It is up to the owner or CEO to give the consumer a valid reason to dip into the increase in savings and spend it with your company.

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Add-on Sales: An Easy Way To Increase Sales and Cash Flow

April 22, 2010

by Doug Smith, President, The Woodhaven Group

Would you like fries with that?  We have all been asked that at the drive up window.  If you said yes then you just participated in an add-on sale.

This is one of the easiest and best ways to increase sales and so many businesses do not have a strategy in place to capitalize on this  easy path to more cash flow.

Why isn’t it used more often?  Some sales people and sales managers believe that attempting to add-on may upset the prospect and kill the original sale.

My experience is that rarely occurs.  Why?  You have either just solved a real problem for your prospect or addressed a need, or fulfilled a desire.  Either way the prospect turned buyer now feels good about you, your company and your product or service.

You have persuaded them to cross an important psychological barrier and make a buying decision.  In the buyer’s mind the hard work is completed and the stress of decision-making is over.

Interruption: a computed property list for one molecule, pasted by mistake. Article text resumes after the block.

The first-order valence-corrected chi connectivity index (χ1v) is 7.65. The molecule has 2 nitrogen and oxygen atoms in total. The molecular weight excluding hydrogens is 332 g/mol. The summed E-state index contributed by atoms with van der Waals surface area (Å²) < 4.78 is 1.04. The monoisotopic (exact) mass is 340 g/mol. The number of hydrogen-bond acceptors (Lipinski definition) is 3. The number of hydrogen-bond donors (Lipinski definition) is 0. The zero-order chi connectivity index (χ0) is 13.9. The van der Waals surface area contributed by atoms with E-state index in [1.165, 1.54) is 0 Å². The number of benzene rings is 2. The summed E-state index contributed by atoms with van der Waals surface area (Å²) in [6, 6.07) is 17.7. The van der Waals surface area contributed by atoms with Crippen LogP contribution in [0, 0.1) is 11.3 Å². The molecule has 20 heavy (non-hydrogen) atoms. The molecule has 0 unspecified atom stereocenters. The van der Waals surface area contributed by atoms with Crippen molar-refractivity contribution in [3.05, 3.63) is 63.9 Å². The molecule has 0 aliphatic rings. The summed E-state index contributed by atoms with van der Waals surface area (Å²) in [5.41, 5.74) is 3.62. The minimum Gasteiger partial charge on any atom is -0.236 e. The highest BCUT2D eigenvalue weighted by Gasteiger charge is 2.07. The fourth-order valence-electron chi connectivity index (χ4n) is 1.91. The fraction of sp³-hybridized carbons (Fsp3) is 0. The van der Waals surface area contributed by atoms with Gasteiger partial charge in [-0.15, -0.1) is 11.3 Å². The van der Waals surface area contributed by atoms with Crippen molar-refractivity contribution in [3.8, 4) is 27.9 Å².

Some tips to maximize the potential of add-on sales:

  1. Don’t attempt an add-on sale until you have a commitment on the core product or service the prospect was wanting or needing.
  2. Make sure the add-on directly relates to the product or service you sold them.  Example:  It makes sense to sell tennis balls with a new tennis racket.
  3. An add-on is still a sale so make sure you explain how the customer will benefit from this extra service.
  4. Track what the most successful conversions of add ons are when offered to a customer.  Don ‘t assume you know.  Test different add ons and let the consumer tell you which is most often preferred.
  5. Train the sales staff how and when to offer add ons.  This training should include scripting, role-playing, and recording on video.  When done correctly, an add-on is a natural extension of the existing sale.
  6. Often when executed well an add-on sale will be sold at full price resulting in increased margin.
  7. Add on sales do not always have to be sold at the point of sale.  They can be as a result of a follow-up contact when thanking the customer for making the purchase.  Internet marketers often do this on the thank you page. Some companies sell the add-on at the time of installation or delivery.  An example might be extended warranty or a maintenance contract.  You should be catching the customer at their highest point of satisfaction.   

A properly executed add-on sales strategy delivers added value for your customer.  For your company it can deliver increased sales, more cash flow, lower marketing costs and more profit.

As an owner or senior manager make sure you commit to this important business strategy.

Someone is going to make that add-on sale to your customer.  

Make sure it is your business and not your competitor.